Dancing Danza brings ‘Vegas’ to Broadway

With highlights including attractive showgirls with larger-than-life playing cards and a crew of skydiving Elvis impersonators, the play “Honeymoon in Vegas” is a mix of slightly eccentric musical numbers and a very talented ensemble.

Andrew Bergman and Jason Robert Brown’s musical starts with the story of Jack Singer, a man whose mother instructed him, on her deathbed, never to get married. When the time comes for him to marry his beloved Betsy, he falls prey to a conniving gambler, Tommy Korman. The gambler convinces Singer to give Betsy up for a weekend at the Korman beach house in Hawaii, in exchange for erasing Singer’s outrageous poker debt. After realizing what a horrible mistake he’s made, Singer vows to get Betsy back and finally get a ring on
her finger. 

This new Broadway production, based on the 1992 movie of the same name, opened on Jan. 15 at the Nederlander Theatre. Tony Award winner Rob McClure plays mamma’s boy Jack Singer. Broadway veteran Brynn O’Malley plays the immensely frustrated Betsy and beloved TV and film actor Tony Danza laces up his tap shoes to play gambler Tommy Korman.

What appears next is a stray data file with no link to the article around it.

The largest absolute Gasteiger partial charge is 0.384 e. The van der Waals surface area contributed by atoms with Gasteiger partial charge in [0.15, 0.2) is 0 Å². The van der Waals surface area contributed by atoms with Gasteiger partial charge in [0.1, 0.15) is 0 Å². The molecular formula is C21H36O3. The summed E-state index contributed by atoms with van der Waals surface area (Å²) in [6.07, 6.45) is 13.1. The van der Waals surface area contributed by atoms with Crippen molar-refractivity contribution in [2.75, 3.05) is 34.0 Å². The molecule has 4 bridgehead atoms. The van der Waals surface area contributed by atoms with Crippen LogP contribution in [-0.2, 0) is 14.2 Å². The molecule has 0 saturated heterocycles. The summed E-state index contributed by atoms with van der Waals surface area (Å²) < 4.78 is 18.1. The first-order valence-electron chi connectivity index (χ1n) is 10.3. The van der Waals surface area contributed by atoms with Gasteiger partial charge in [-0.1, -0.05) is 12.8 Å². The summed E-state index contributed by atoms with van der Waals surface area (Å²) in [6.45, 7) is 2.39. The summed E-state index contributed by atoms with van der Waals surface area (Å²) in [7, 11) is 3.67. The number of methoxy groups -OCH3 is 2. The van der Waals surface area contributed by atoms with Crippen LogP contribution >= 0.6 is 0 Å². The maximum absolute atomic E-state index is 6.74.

It is obvious that all three leads are immensely talented performers. However, the musical’s unpolished material does not do their talent justice. The musical is clearly centered on Danza, with extended solos that don’t seamlessly fit into the show featuring Danza’s ability to tap, sing and make pained facial expressions over his character’s loss of his sun-obsessed wife, Donna, who earlier died of cancer. The most entertaining numbers of the musical are those that feature the full ensemble including “When You Say Vegas” and “Higher Love.”

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A strong ensemble helps strengthen this show, along with stellar direction by Gary Griffin and exciting choreography by Denis Jones. The characters move seamlessly through the story as they transition from New York City to Vegas to Hawaii and back to Vegas. The scenes that take place in the Vegas hotel accurately reflect a true Vegas vacation, complete with change buckets, ’80s-style wardrobe and bikini-clad women. The depiction becomes less realistic as the setting transforms into the Hawaiian island that is home to the garden of disappointed mothers. As Jack confronts his mother’s curse once and for all, dry ice and strobe lights overwhelm
the audience.

The musical is especially enjoyable for those who have seen the movie, as it is very close to the original plot. Those who are new to the story, however, might find themselves sitting through most of the play until the highlights occur in the last 20 minutes. 

“Honeymoon in Vegas” is currently playing at the Nederlander Theatre at 208
W. 41st St.

A version of this article appeared in the Tuesday, Feb. 3 print edition. Email Alyssa Dvorak at [email protected]

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